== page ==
While no sensitive medical information was stolen, names, addresses, emails, and home and work phone numbers –as well as several social security numbers– were stolen. The exact number of stolen records is unknown. It is also unknown whether the Jacksonville Spine Center paid any ransom, though the organization has insisted that it has not attempted to negotiate with Avos Locker.
Another ransomware-as-a-service gang, BlackByte has launched a tirade of campaigns against US entities across a variety of industries, using its ransomware to encrypt files on victim’s Windows host systems on both physical and virtual servers.
Earlier this year, the group launched such an attack against The San Francisco 49ers over the course of the Super Bowl weekend. News of the attack broke as the 49ers were listed in a Dark Web leak site that claimed they were BlackByte’s latest victim. The same report claimed that the group had exfiltrated over $4.175 billion worth of financial data from the American football team.
Following the attack, the FBI and the Secret Service launched a joint security advisory on the BlackByte ransomware, which is believed to be of Russian origin due to the use of Russian and other post-Soviet languages in its codebase. Neither The San Francisco 49ers nor BlackByte has released any information on ransom demands, or if they were met, at the time of writing.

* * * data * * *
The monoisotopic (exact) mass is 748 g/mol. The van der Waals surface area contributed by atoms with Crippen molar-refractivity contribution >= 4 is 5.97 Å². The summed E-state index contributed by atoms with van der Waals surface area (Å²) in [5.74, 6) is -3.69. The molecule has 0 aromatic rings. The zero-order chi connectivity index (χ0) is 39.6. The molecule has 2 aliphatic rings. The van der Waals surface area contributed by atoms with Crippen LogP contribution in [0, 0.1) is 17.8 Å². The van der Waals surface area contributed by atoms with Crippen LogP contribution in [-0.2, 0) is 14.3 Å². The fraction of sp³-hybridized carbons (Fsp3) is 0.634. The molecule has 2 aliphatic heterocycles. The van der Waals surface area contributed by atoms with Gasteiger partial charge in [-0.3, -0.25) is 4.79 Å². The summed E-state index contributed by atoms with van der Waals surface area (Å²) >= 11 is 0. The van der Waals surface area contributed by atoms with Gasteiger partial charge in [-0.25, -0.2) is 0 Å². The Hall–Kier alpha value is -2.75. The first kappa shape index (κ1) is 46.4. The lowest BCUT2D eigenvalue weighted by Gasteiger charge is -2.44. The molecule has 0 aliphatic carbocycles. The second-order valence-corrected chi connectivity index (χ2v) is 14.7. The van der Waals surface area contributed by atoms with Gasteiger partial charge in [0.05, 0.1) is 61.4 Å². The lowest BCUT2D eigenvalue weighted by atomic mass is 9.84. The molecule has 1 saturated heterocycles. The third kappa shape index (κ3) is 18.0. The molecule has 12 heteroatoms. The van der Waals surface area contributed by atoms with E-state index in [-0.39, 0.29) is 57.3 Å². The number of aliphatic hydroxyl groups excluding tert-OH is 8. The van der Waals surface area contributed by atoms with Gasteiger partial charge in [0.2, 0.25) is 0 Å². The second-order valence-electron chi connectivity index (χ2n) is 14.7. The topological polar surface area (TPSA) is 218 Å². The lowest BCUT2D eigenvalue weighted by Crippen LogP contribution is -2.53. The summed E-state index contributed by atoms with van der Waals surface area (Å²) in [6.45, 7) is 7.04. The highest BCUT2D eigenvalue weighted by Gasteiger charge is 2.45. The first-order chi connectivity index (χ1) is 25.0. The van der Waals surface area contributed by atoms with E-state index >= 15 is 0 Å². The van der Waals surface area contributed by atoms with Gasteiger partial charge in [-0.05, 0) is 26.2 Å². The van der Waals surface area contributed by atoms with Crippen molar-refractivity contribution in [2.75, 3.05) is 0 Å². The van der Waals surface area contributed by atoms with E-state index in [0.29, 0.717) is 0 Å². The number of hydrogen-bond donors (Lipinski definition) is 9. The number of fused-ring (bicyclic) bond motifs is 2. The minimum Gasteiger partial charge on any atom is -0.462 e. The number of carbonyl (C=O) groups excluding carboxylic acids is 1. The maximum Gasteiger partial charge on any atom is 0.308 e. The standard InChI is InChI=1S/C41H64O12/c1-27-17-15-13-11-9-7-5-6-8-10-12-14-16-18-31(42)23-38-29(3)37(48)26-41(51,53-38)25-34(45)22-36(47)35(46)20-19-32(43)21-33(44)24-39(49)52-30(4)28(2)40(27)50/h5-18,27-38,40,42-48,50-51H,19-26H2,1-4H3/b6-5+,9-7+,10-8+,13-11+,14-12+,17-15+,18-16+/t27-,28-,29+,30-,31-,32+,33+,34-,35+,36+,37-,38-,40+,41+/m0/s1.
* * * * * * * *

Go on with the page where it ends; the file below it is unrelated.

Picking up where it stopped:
In August 2021, The Ministry of Economy of the Government of Brazil’s internal network, which supports its National Treasury, was hit by a ransomware attack. Little is known of the attack or the nature of the ransomware. Still, the Brazilian government has insisted that Tesouro Direto, its program for enabling the purchase of Brazilian government bonds by individuals, was not impacted “in any way.”
This is the latest in a series of cyberattacks against the Brazilian government. In April 2021, the Rio Grande do Sul State Court of Justice was also hit by a ransomware attack. The attack has been attributed to REvil with a ransom demand of US$5 million to decrypt files and not leak data. In July 2021, just weeks before the attack on the National Treasury network, Brazil announced the creation of its cyberattack response network in response to the uptick in cyberattacks it had suffered in recent years. The network aims to promote faster response times to such threats through better collaboration between individual government bodies.
While the Brazilian government believes that the attack was contained and dealt with in “a timely manner and with due transparency,” little information has been provided on the ultimate fallout of the attack, the group(s) behind it, and their motivations.